(My Current Newspaper Column)
(My Current Newspaper Column)
I almost received a free acupuncture treatment this morning…from a needle-nosed hummingbird. Note to self: Do NOT drink coffee from bright red University of Georgia mug on the back deck. This summer we set up an all-you-can-drink sugar water buffet in the backyard. Actually it’s just one feeder, but it is slightly smaller than a silo. If you’re not seeing any hummingbirds in your area it is because they’ve all moved to our yard where the rent is free and it’s Happy Hour at the bar all day. I think the hummers like our feeder better than the neighbor’s not just because ours is visible from 30,000 feet and the juice color is neon cherry that glows in the dark, but our hyper-sweet recipe makes pancake syrup taste weak by comparison. We probably should tone it down because several birds have become hyperglycemic and three of the nectar addicts are in rehab.
In watching (and ducking) the flurry of hummingbird activity from the wooden deck of the aircraft carrier I’ve observed some behavior that reminds me of children… and many adults, including myself. First, you can’t help but notice that hummingbirds are not just territorial, they are selfish and paranoid. I don’t know why the manufacturers put four tiny drinking portals on a hummingbird feeder, because there will NEVER be more than one bird bellying up to the bar at a time. That is because hummingbirds are also fighter pilots. Two hummingbirds and a feeder means an aerial battle at supersonic speeds that make Top Gun seem like Snoopy & the Red Baron.
Besides obviously needing a regular dose of Ritalin and a switch to decaf, hummingbirds must be lonely. I don’t see how they have any friends because it appears that every other hummingbird is seen as a rival or a thief. I’m trying to understand why hummingbirds are not in fact extinct from breeding problems, namely failure to breed. Constantly driving off potential mates would seem to be a major obstacle to parenthood. Yet given that hummingbirds continue to be born, something must be happening at night that I don’t know about. However, if leisurely lovemaking is premium pleasure, then hummingbirds must be the least satisfied of all God’s creation. But I digress…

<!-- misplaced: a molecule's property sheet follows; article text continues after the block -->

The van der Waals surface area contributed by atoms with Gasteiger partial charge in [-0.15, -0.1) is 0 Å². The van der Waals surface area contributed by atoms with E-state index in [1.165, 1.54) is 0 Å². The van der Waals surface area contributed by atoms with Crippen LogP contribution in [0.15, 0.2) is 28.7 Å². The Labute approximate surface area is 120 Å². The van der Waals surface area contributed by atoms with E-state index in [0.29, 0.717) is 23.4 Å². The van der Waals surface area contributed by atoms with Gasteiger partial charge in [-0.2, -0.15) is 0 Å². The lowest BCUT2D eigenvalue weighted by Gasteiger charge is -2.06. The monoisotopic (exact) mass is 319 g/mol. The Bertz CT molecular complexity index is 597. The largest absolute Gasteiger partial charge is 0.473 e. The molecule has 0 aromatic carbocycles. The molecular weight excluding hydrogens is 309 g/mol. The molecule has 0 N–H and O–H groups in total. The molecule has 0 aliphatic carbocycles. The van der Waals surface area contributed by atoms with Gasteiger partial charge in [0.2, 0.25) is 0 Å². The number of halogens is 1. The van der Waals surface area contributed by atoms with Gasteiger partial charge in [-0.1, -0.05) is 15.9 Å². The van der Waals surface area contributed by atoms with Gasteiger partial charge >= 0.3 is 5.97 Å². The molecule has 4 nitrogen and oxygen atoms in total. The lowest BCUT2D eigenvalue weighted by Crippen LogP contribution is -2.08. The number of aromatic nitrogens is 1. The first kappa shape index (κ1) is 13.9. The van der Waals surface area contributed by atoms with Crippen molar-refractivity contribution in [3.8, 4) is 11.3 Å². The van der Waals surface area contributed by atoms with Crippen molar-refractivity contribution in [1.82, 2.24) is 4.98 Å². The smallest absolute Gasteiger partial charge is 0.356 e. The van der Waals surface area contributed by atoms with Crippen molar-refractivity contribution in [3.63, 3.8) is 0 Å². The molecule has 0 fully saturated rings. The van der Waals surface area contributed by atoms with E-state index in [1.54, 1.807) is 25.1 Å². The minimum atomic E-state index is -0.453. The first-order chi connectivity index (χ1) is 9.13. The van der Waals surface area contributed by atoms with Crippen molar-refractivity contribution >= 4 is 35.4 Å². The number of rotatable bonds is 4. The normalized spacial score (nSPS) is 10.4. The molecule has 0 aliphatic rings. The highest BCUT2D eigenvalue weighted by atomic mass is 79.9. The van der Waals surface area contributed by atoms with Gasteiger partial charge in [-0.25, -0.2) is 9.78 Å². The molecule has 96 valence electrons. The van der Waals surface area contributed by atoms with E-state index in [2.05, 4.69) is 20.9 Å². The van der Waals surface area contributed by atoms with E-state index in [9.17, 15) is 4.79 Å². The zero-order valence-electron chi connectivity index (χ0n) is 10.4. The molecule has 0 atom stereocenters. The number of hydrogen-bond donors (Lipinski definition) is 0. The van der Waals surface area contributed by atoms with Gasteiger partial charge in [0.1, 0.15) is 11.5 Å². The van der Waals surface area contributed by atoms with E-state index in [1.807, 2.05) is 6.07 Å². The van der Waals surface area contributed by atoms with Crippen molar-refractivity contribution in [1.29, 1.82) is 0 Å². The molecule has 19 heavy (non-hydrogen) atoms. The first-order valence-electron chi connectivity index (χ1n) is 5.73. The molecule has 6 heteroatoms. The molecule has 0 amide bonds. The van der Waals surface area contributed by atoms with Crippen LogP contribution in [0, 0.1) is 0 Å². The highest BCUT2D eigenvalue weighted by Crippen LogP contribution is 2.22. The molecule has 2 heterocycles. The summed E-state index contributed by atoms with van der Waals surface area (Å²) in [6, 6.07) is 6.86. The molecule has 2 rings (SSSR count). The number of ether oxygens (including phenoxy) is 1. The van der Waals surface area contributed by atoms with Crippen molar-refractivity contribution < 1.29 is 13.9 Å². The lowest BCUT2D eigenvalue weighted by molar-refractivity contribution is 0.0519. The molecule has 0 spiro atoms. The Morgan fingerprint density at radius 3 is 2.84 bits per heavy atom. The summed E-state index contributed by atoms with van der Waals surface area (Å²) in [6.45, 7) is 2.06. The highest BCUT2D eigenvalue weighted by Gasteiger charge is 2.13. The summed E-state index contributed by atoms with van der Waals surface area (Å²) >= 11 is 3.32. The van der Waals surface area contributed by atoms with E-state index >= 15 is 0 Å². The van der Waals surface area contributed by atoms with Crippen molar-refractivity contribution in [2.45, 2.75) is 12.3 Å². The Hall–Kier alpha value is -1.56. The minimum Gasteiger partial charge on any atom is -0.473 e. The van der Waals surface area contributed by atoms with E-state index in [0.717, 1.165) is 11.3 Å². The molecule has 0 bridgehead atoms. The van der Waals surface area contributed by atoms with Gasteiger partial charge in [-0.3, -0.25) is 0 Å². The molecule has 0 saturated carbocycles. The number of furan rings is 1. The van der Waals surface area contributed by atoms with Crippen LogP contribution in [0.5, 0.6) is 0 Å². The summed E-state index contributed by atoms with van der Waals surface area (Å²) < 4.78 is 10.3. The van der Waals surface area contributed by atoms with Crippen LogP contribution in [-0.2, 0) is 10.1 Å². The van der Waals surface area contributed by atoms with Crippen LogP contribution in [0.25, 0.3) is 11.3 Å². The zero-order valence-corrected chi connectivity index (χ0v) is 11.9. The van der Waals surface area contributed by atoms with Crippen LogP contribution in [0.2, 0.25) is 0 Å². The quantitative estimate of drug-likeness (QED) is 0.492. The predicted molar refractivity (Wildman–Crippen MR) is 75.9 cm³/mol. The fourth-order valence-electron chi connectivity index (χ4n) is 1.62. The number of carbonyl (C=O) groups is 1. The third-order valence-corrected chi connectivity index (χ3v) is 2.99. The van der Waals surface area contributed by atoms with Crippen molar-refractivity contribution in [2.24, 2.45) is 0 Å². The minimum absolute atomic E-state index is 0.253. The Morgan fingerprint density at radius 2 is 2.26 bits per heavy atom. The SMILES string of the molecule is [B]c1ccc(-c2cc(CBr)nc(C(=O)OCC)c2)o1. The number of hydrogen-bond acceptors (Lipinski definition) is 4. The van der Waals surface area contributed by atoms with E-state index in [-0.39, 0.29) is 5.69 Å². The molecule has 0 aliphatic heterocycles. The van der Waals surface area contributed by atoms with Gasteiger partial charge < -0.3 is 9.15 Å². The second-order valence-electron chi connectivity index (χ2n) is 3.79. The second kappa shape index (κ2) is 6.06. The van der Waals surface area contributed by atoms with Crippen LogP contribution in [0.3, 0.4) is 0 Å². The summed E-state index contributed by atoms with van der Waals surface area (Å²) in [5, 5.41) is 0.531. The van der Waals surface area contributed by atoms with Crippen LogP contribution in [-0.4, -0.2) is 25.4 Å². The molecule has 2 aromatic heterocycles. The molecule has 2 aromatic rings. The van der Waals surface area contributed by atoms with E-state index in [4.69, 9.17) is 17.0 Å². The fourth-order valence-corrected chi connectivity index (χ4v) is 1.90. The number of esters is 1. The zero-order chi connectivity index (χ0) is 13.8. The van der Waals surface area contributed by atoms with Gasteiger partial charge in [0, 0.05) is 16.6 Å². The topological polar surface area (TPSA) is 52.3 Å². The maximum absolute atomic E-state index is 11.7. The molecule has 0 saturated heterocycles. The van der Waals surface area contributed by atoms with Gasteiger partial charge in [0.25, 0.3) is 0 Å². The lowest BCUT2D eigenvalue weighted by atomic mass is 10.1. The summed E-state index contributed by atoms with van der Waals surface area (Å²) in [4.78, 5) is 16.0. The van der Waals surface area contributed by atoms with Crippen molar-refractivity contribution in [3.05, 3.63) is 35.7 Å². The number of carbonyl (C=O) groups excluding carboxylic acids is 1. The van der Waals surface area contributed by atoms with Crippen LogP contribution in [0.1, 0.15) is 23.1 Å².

What strikes me as humanesque about hummingbirds is their selfishness and lack of generosity. In Seven Habits of Highly Effective People Stephen Covey writes of the abundance mentality versus scarcity mentality. The abundance mentality is revealed when a person believes there are enough resources and success to share with others. The scarcity mentality is rooted in the belief that given a limited amount of resources, a person must hoard what they have and protect them from others. Children show either an abundance or scarcity mentality with their candy, but adults do so with their less tangible prizes such as opportunity, advancement, recognition, affirmation, applause, and praise. Give two boys identical wedges of pie and they will instinctively look to see who has the larger piece. Have you ever congratulated or affirmed one of your children and heard his sibling either minimize the accomplishment or point out one of his own praise-worthy deeds or qualities? A child will tend to imagine praise to be like a pie—a finite and limited (and highly valued) sphere, so he better get his share. I’ve observed one territorial hummer, his tank likely full, lighting on a nearby branch. But he cannot rest having enjoyed his portion because he is constantly warding off other shoppers as if saying, “No, I’m not thirsty, but you can’t have any regardless.”
And that is different than adults, how? Can you celebrate a co-worker’s success or recognition without jealousy? If an opportunity arises and you can either hoard the spotlight or share it which do you choose? What happens inside when you feel you didn’t receive all the credit and appreciation you think you deserved on a project whether that was organizing a non-profit fundraiser or collaborating with a sibling on Mom’s surprise party. One of my favorite quotes to remind me of the abundance mentality is one Ronald Reagan kept on his desk: “There is no limit to how far a man can go if he doesn’t mind who gets the credit.”
-- rLp --
-- rLp --